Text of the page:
Your Baby Enters the World
When babies pass through the birth canal, they are inoculated with their mother’s vaginal bacteria. The bacteria they encounter are benign, thanks to a hormonal shift that has lowered the vaginal pH and allowed harmless bacteria to flourish. These bacteria quickly colonize the newborn’s gastrointestinal tract and in the process crowd out pathogenic varieties. The beneficial bacteria also support digestion, synthesize certain vitamins, and contribute to the development of the infant’s immune system.
Birth has a cultural component, too. Among the welcoming customs around the world that have developed to greet newborns, writes Sarah Blaffer Hrdy in Mother Nature, are these: “Bisayan women cleanse them with coconut oil and dust newborns with powder; Mixtecans grease them with almond oil; Marshelles with pure coconut oil; the ancient Greeks with olive oil; the Tewa bathe and then rub babies with cornmeal; the Caraja apply red dye; the Tiwi of North Australia cover neonates in charcoal; [the Khoikhoi] rub newborns all over with moist cow dung, followed by the juice of a fig tree, then smear them with sheep fat and finally dust them with fine powder.”
Hrdy draws special attention, however, to a practice that is shared by many traditional cultures and which she believes has deep evolutionary origins and profound consequences. And that, perhaps surprisingly, is the practice of passing babies around and letting others (referred to by anthropologists as “alloparents”) pitch in as caregivers. This is in sharp contrast to primates such as orangutans, chimpanzees, and gorillas, whose babies are initially inseparable from their mothers and stay pretty much glued to their mothers day and night.
That doesn’t mean that human mothers are less devoted to their offspring or are somehow cutting corners as parents. Hrdy concludes that this level of cooperation in baby care has been, in fact, one of the key drivers of human intellectual and social evolution. And from an evolutionary perspective, it makes sense. Carrying babies in a hunter-gatherer society was hard work; in terms of calories consumed, it may have been more costly than lactation itself, which requires about 500 calories per day. Sharing such a precious load involved many considerations, which, in turn, had major repercussions. A study of one particularly cooperative group, the Efe, from the Ituri rainforest in the African Congo, says Hrdy, found that “Efe babies average 14 different caretakers in the first days of life.” The power of this social cooperation is such, Hrdy believes, that “without alloparents, there never would have been a human species.”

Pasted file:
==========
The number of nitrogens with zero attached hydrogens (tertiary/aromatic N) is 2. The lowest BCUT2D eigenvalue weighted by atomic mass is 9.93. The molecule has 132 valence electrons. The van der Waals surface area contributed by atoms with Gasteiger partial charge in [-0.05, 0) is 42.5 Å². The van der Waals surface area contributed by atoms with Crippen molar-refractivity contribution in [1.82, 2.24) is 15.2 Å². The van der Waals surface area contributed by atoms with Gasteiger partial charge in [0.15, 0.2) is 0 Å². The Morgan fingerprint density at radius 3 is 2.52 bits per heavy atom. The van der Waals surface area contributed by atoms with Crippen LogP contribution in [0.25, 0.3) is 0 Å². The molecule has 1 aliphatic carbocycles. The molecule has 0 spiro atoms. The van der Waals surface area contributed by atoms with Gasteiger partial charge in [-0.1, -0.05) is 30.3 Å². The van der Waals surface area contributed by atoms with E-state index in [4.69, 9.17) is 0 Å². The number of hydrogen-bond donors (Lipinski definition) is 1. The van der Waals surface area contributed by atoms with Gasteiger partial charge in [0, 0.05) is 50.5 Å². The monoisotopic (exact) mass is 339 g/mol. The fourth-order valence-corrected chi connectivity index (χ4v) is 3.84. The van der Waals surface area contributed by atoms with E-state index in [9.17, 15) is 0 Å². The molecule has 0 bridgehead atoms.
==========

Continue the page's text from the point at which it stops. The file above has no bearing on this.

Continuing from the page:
Less speculative and far more familiar to parents outside hunter-gatherer societies is the fact of crying. “Birth launches the newborn into a totally new world,” writes developmental psychologist Claire Kopp in Baby Steps, a guide to infant and toddler development. “A newborn’s physiological disorientation is akin to what we would experience if we were suddenly propelled to outer space. When the umbilical cord is cut, the newborn begins his solo flight. The baby has to keep his plane aloft even though not all of his vital processes were checked out before liftoff and even though he has not been schooled about what to do if something malfunctions.”
Fortunately, babies have plenty of resources in their survival kits, including physical reflexes and their senses. One of the very important, and for parents, obvious, tools the infant has is crying. All mammal babies cry (though we often refer to nonhuman vocalizations as distress calls). It is a powerful mode of communication. Loud and conspicuous, crying is also a bit risky for an animal in the wild. Working in the animal baby’s favor, however, is the fact that the baby’s mother is usually in a better position to hear and respond to the call than are the predators that might be lurking around.
Though roaming saber-toothed cats are no longer part of the crying equation for human babies, the behavior has been hardwired by evolution into infants. “Crying is about the only way that babies have of telling us that something is not right,” explains Kopp. “Some of early crying is a result of overstimulation because babies don’t have any way to disengage from that. The other reason that infants cry is because of physiological upsets as opposed to psychological upsets.” That is, she might be hungry or cold, or have the hiccups or a tummy ache. “As far as we know, babies of this age are unaware of feeling the psychological states of boredom, anger, or fearfulness, no matter how much we tend to associate crying with sorrow and distress.”
While there are babies who seem to cry all the time and babies who seem to never make a peep, explains Kopp, there are general developmental trends in crying. Typically, very young babies might fret or cry an hour or so a day. This usually increases to about 2 hours at about 6-8 weeks of age, but by 3 months decreases back to an hour a day. At the same time, notes Kopp, “crying becomes less tied to upsets due to physiological distress or stimulus overload and is progressively more related to psychological needs.”
By 6 months, a baby’s crying has become even more sophisticated. At this point, says Kopp, “babies tend to coordinate their cries with looking toward a parent as if saying, ‘I need you,’” which of course they do. “Learning to understand the baby’s cry is a little like learning a new language,” advises Kopp. “Within a short time, most parents become skilled interpreters of cries.”
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Your Baby Enters the World
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A Mutual Gaze
From Bump to Bundle
Related Health Centers:
Infant Nutrition Health Center, Mother-Baby Bond Health Center, Mother’s Milk Health Center, Monthly Infant Development Calendar Health Center,Weekly Pregnancy Calendar Health Center